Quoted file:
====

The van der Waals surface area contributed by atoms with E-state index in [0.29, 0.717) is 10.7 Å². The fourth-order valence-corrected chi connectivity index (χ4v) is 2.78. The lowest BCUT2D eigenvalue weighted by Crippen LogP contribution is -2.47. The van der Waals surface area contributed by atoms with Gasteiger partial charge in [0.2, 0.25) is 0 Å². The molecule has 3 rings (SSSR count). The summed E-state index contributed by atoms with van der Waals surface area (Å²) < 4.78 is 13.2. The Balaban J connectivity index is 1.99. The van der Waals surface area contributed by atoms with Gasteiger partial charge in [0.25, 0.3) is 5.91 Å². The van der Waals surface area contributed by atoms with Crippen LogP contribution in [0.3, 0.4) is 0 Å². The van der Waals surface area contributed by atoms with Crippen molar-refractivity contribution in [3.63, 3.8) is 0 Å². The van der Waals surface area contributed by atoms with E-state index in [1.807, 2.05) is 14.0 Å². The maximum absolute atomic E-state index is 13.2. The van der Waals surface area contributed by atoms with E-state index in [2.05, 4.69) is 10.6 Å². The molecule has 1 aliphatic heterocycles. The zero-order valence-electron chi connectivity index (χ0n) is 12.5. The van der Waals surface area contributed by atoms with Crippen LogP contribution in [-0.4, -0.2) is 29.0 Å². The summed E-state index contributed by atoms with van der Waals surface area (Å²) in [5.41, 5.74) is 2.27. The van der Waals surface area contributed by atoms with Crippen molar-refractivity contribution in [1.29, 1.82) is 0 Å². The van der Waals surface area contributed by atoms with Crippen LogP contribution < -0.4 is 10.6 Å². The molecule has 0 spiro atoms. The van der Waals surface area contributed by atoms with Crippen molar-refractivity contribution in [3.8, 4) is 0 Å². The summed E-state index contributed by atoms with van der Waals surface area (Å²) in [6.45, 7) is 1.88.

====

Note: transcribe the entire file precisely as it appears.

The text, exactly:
The van der Waals surface area contributed by atoms with E-state index in [0.29, 0.717) is 10.7 Å². The fourth-order valence-corrected chi connectivity index (χ4v) is 2.78. The lowest BCUT2D eigenvalue weighted by Crippen LogP contribution is -2.47. The van der Waals surface area contributed by atoms with Gasteiger partial charge in [0.2, 0.25) is 0 Å². The molecule has 3 rings (SSSR count). The summed E-state index contributed by atoms with van der Waals surface area (Å²) < 4.78 is 13.2. The Balaban J connectivity index is 1.99. The van der Waals surface area contributed by atoms with Gasteiger partial charge in [0.25, 0.3) is 5.91 Å². The van der Waals surface area contributed by atoms with Crippen LogP contribution in [0.3, 0.4) is 0 Å². The van der Waals surface area contributed by atoms with Crippen molar-refractivity contribution in [3.63, 3.8) is 0 Å². The van der Waals surface area contributed by atoms with E-state index in [1.807, 2.05) is 14.0 Å². The maximum absolute atomic E-state index is 13.2. The van der Waals surface area contributed by atoms with E-state index in [2.05, 4.69) is 10.6 Å². The molecule has 1 aliphatic heterocycles. The zero-order valence-electron chi connectivity index (χ0n) is 12.5. The van der Waals surface area contributed by atoms with Crippen LogP contribution in [-0.4, -0.2) is 29.0 Å². The summed E-state index contributed by atoms with van der Waals surface area (Å²) in [5.41, 5.74) is 2.27. The van der Waals surface area contributed by atoms with Crippen molar-refractivity contribution in [1.29, 1.82) is 0 Å². The van der Waals surface area contributed by atoms with Crippen LogP contribution < -0.4 is 10.6 Å². The molecule has 0 spiro atoms. The van der Waals surface area contributed by atoms with Crippen molar-refractivity contribution in [3.8, 4) is 0 Å². The summed E-state index contributed by atoms with van der Waals surface area (Å²) in [6.45, 7) is 1.88.